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About The Plaindealer. (Roseburg, Or.) 1870-190? | View Entire Issue (April 25, 1904)
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I Farm Notes
CATECHISM FOR CORN QROWERS
Pertinent Questions That Every
Farmer Ought to Study.
Goin' to plant any corn this spring?
Test every ear ; that's no great job.
What does the seed for one acre cost?
About 2S cents at f 2 per bushel.
Now is the time to sprout kernels
from the seed corn you intend to use.
"Is it worthwhile?" It's worth $100
to (1000 when you figure the balance
sheet for the year.
How much difference does it make?
That's a lone story ; some hints of the
answer are civen below.
How do you know? There is only
one sure way, and that is to test the
germinating power of the corn.
The value of every day's work done
daring the season is affected by the
time intelligently spent in selecting the
How much of your seed corn will
grow? Only as much as will germinate
and perhaps little more than will ger
What's the use? It's the use of sev
eral hundred dollars ; you don't have to
grow more than 100 acres of corn for it
to be the use of ?400 or $500.
What disadvantage is there in secur
ing fine seed corn and making sure it is
of high germinating strength? It makes
the hnsking -a bigger job.
How many bushels of the crop will
one bushel of seed influence? Any
where from 200 to 700 bushels; at fifty
bushels per acre it influences 350 bushel.
The best seed corn at f 2 or fa a bushel
is several times cheaper than poor or
uncertain corn as a gift. There are
more elements than cfhe in economy.
Will your seed corn grow if given a
chance? Yes, if the germ is alive and
healthy; no, if the germ is dead ; maybe
so and maybe not, if the germ is weak.
If less than 90 Jper cent, grows the
risk of reduced stand is too great ;
high authority has said that no corn
should be planted that tests less than
There is p'enty of time now to attend
to this, and to get good seed if yours
proves too low in vitality. Will it be
attended to? After awhile it will be too
This is very eiinplejand easy to do,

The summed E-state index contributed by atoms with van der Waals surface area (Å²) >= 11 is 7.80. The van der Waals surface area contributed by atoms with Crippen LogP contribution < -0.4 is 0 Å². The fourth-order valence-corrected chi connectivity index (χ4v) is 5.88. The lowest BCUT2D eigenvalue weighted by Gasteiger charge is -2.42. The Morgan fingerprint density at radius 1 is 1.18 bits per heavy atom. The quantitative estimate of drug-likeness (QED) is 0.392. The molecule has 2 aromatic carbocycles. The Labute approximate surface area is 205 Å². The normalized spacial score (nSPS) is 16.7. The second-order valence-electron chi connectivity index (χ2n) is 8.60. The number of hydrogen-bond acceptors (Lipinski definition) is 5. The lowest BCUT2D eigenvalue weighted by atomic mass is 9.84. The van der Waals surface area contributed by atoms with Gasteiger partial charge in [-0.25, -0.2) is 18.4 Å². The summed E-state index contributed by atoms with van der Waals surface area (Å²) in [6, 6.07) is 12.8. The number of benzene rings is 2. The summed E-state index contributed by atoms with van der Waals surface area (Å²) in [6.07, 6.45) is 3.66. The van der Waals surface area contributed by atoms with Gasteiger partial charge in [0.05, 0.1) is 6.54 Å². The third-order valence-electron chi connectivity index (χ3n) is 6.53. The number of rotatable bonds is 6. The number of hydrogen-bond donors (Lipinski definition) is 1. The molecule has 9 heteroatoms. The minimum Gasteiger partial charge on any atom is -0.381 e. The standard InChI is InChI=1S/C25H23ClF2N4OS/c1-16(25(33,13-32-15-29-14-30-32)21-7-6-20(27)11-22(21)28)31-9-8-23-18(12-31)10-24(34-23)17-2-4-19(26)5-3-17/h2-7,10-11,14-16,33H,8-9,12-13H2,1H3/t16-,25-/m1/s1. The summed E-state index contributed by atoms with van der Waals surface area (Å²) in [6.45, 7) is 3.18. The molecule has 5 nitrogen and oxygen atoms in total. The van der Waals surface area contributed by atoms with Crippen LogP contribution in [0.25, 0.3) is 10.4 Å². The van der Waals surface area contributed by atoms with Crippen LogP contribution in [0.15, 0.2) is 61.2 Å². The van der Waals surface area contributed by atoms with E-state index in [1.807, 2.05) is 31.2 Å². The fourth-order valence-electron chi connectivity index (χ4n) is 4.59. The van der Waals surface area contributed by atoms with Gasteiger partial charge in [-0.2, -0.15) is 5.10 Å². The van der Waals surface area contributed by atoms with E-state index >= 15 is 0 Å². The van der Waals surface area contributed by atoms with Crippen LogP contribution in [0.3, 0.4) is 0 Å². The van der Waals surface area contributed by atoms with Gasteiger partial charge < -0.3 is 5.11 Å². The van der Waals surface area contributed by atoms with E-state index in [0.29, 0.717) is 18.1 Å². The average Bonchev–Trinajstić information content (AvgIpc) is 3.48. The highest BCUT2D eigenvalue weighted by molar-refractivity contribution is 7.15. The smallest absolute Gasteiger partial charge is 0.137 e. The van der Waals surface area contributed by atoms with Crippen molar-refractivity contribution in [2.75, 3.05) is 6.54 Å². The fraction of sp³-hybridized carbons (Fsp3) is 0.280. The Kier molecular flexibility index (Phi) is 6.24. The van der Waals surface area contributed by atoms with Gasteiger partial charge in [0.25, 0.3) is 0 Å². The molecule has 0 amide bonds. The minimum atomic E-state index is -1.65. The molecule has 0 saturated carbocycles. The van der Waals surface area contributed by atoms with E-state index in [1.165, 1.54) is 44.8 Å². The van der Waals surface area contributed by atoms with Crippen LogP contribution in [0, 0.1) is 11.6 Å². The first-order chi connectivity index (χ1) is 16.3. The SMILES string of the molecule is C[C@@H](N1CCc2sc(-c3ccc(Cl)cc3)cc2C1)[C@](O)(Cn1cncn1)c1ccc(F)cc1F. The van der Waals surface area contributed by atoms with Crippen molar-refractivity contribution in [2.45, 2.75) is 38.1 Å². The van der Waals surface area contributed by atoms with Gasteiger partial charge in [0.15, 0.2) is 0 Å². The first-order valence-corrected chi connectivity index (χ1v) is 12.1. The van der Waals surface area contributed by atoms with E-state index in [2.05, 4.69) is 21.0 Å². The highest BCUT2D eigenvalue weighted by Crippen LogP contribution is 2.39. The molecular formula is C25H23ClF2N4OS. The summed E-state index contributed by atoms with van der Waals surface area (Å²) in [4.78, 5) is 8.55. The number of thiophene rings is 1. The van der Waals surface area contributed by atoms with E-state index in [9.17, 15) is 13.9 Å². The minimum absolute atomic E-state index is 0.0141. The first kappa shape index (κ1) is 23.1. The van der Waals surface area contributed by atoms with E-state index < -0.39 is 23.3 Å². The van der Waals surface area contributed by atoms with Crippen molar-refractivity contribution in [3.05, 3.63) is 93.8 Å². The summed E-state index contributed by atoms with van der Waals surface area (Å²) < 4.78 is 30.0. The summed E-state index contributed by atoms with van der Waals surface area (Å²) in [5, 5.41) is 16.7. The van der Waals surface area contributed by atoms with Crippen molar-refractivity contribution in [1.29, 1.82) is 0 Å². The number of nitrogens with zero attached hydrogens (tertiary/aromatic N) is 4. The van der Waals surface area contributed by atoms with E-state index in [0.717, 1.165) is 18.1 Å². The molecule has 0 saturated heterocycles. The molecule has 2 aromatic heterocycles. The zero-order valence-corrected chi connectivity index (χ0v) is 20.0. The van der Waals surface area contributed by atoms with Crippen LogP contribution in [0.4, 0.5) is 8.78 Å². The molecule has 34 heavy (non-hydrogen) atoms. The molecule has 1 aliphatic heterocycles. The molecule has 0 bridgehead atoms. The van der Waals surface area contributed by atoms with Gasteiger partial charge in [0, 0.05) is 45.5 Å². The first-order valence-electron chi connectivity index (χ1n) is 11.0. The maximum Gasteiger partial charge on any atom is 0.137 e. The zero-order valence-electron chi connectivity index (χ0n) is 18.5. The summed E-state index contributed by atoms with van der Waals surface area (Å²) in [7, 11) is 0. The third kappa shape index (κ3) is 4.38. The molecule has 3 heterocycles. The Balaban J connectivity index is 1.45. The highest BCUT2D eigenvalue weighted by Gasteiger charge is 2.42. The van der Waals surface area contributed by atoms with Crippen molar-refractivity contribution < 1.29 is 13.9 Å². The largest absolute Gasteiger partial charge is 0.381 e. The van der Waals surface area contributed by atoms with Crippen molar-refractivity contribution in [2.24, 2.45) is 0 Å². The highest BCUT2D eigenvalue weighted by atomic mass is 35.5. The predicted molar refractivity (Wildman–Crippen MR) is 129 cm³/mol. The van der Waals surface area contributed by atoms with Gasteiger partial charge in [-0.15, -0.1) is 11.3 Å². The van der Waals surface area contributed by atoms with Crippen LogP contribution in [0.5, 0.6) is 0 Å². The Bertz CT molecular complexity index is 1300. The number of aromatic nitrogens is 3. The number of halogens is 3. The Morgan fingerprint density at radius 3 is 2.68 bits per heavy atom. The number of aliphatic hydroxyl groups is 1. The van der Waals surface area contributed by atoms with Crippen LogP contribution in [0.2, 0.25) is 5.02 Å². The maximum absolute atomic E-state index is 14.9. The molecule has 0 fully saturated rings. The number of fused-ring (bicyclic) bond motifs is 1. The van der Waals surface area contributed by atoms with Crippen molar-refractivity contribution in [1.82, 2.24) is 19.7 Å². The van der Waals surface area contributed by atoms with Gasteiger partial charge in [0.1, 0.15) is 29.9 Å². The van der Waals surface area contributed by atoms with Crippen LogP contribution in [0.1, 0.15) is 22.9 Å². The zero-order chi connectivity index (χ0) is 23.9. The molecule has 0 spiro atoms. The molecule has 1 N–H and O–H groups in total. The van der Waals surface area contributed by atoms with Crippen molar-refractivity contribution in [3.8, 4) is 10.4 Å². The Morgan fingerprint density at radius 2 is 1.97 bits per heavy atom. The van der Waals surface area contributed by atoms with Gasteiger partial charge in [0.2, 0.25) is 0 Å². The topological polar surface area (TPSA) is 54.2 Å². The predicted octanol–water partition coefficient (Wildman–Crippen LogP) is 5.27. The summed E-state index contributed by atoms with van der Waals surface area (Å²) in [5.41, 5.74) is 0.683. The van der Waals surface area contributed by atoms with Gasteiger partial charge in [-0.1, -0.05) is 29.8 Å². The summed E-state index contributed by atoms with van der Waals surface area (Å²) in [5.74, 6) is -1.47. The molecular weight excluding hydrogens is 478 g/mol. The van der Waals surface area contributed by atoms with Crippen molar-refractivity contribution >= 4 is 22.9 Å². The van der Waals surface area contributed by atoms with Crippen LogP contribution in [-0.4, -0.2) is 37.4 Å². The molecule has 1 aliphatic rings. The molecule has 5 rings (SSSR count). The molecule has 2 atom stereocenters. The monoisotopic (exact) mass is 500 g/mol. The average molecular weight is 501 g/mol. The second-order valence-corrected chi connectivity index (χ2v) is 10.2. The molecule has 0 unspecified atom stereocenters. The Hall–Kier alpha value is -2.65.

and it gives a definite measure of the vi
tality of the corn. It's better than all
guesses and estimates. You can't af
ford to be uncertain about it.
Whether you plant last fall's corn or
corn of the previous year, your own
com or that bought from a seed dealer,
be sure that it will grow by planting
some of it now and seeing whether it
What wages can I make by giving a
week's time to selecting corn and ad
justing the planter? The biggest wages
of any week in the year. Five dollars
or $ 10 a day "isn't in it" with the wages
of this work.
Does it make any difference what
kind of sed I plant? Yes, it may make
the difference between a common crop
and a bigger crop ; the difference be
tween a small crop and a large crop ;
the difference between success and
Oh, I don't want to bother with these
college ideas; I've'been selecting seed
corn for years and years. All right ;
one economy paves the way for another,
and the chances are you won't have to
bother with handling so much com
Should I lend my influence to these
fellers who are selling Euch high priced
seed corn? Not unless you want ; select
your seed from your own or your neigh
bor's corn, but the point is to get the
best seed, no matter where you get it
or how much it costs.
The time and money and labor and
sweat and weather and soil are going to
be the same in raising a crop of corn,
whether the seed is good or poor, but
the single item of seed selection may
change the results or the returns from
all these elements in making the crop.
How .many days of toil in preparing
the ground, cultivating and harvesting
the crop are influenced by the few days
or hours spent in selecting the seed? It
isn't hard to figure; just add up the
number of days' work you and your
hands spent during the year on the corn
crop and compare it with the time you
spent in selecting the seed.
What is the relation between the in
vestment and the returns in the pro
duce from a bushel of seed corn? The
value of the crop,is from 40 to 140 times
the value of the seed, and may easily
be seventy times. In quantity the
crop is 200 to 700 times that of the seed
with the chances easy for its being 350
The above is from the Bloomington
Fantagrapb, which is published where
they know something about corn grow
ing. Poultry Notes of Interest.
Have you whitewashed that hen bouse
this month? If not, you should do so.
Bemember the early bird gets the worm.
It is also that the early bird gets the
best chance at the shows next fall.
Give your little chicks plenty of wheat
and email grains. Too mnch corn is
very injurious to them.
Have you tried an incubator yet? If
not, it will pay you to get a small size
and learn the trade. You can increase
your flock much more rapidly.
Care is what it takes in raising young
cnicks; so don't Ietjthem out on wet
days and not too early in the morning
as the damp grass is injurious to them.